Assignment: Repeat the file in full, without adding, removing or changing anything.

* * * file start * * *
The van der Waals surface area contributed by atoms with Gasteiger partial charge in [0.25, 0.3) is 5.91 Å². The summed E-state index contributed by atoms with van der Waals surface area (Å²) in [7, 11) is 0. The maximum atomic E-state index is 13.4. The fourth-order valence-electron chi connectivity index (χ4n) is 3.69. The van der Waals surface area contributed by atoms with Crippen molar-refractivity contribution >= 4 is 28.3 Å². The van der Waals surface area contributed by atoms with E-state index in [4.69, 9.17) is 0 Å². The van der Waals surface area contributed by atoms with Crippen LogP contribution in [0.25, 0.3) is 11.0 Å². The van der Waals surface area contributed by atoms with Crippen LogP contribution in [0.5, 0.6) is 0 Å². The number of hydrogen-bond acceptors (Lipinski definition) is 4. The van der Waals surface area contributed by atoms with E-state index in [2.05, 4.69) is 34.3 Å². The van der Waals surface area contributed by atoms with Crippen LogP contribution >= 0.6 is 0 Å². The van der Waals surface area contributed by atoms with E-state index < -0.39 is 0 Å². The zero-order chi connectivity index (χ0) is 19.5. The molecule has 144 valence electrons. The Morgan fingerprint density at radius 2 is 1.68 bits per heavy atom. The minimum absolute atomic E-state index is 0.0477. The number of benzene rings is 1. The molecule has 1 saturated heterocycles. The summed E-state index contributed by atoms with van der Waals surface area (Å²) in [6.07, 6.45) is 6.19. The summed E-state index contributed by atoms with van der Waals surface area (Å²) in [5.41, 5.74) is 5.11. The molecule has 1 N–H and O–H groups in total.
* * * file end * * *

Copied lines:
The van der Waals surface area contributed by atoms with Gasteiger partial charge in [0.25, 0.3) is 5.91 Å². The summed E-state index contributed by atoms with van der Waals surface area (Å²) in [7, 11) is 0. The maximum atomic E-state index is 13.4. The fourth-order valence-electron chi connectivity index (χ4n) is 3.69. The van der Waals surface area contributed by atoms with Crippen molar-refractivity contribution >= 4 is 28.3 Å². The van der Waals surface area contributed by atoms with E-state index in [4.69, 9.17) is 0 Å². The van der Waals surface area contributed by atoms with Crippen LogP contribution in [0.25, 0.3) is 11.0 Å². The van der Waals surface area contributed by atoms with Crippen LogP contribution in [0.5, 0.6) is 0 Å². The number of hydrogen-bond acceptors (Lipinski definition) is 4. The van der Waals surface area contributed by atoms with E-state index in [2.05, 4.69) is 34.3 Å². The van der Waals surface area contributed by atoms with Crippen LogP contribution >= 0.6 is 0 Å². The van der Waals surface area contributed by atoms with E-state index < -0.39 is 0 Å². The zero-order chi connectivity index (χ0) is 19.5. The molecule has 144 valence electrons. The Morgan fingerprint density at radius 2 is 1.68 bits per heavy atom. The minimum absolute atomic E-state index is 0.0477. The number of benzene rings is 1. The molecule has 1 saturated heterocycles. The summed E-state index contributed by atoms with van der Waals surface area (Å²) in [6.07, 6.45) is 6.19. The summed E-state index contributed by atoms with van der Waals surface area (Å²) in [5.41, 5.74) is 5.11. The molecule has 1 N–H and O–H groups in total.